This Day In Weather History is a daily podcast by Chris Mei from The Weather Network, featuring stories about people, communities and events and how weather impacted them.
In the first week of November 2005, a vicious "witches" storm pummelled the lower Great Lakes region, packing wind gusts exceeding 90 km/h.
On Nov. 9, a tricky line of storms moved through the province, proving to be one of the wackiest weather days ever in Ontario. This is where things turned on its head.
In the first week of November 2005, a vicious "witches" storm pummelled the lower Great Lakes region, packing wind gusts exceeding 90 km/h. Photo: Pixabay.
Windsor’s temperatures climbed to a balmy 20°C, while Ottawa experienced a round of freezing rain. Off the shores of Georgian Bay, Barrie had snow and then Hamilton experienced a rare, and very late in the season, tornado. The twister was classified as an F1, packing winds up to 180 km/h. It had picked up and tossed dumpsters, caused walls to buckle, roofs to peel and cars to flip over.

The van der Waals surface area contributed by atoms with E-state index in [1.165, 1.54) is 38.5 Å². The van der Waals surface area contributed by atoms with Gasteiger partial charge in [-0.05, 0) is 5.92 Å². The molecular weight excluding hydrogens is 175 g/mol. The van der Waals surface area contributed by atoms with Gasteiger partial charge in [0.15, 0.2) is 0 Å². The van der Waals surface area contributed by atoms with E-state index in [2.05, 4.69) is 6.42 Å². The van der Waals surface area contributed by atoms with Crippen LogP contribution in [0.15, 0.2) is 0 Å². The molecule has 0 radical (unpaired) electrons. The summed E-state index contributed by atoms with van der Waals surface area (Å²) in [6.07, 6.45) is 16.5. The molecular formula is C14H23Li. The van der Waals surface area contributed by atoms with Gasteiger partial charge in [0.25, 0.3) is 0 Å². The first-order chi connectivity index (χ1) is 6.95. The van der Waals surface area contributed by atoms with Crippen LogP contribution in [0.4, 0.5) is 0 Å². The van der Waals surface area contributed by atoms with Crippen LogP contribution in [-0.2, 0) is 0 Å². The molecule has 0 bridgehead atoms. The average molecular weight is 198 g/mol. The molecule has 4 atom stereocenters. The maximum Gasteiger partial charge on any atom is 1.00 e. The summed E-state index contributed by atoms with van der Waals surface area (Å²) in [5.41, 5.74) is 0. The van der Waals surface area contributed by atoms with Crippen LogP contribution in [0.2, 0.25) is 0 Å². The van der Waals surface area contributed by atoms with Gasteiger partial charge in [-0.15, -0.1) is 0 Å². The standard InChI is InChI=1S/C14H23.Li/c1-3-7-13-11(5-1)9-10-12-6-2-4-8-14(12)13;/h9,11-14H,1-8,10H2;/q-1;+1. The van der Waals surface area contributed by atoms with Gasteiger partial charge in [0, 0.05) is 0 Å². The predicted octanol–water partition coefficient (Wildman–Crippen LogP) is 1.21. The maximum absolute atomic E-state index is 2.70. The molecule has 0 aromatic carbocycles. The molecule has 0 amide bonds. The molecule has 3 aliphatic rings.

The strongest winds were primarily reported at higher elevations and in exposed areas that were to the lee of the Great Lakes shores. Hydro One reported as many as 70,000 customers were without power. It wasn't just a Canadian story -- south of the Great Lakes, the storm spawned a deadly tornado in Indiana that killed 22 people.
On today's podcast, Chris Mei talks about the wacky "witches" storm that had a wide variety of effects in Ontario and south of the border, as well as what led to the storms blasting the Great Lakes in November 2005.
"This Day In Weather History” is a daily podcast by The Weather Network that features unique and informative stories from host Chris Mei.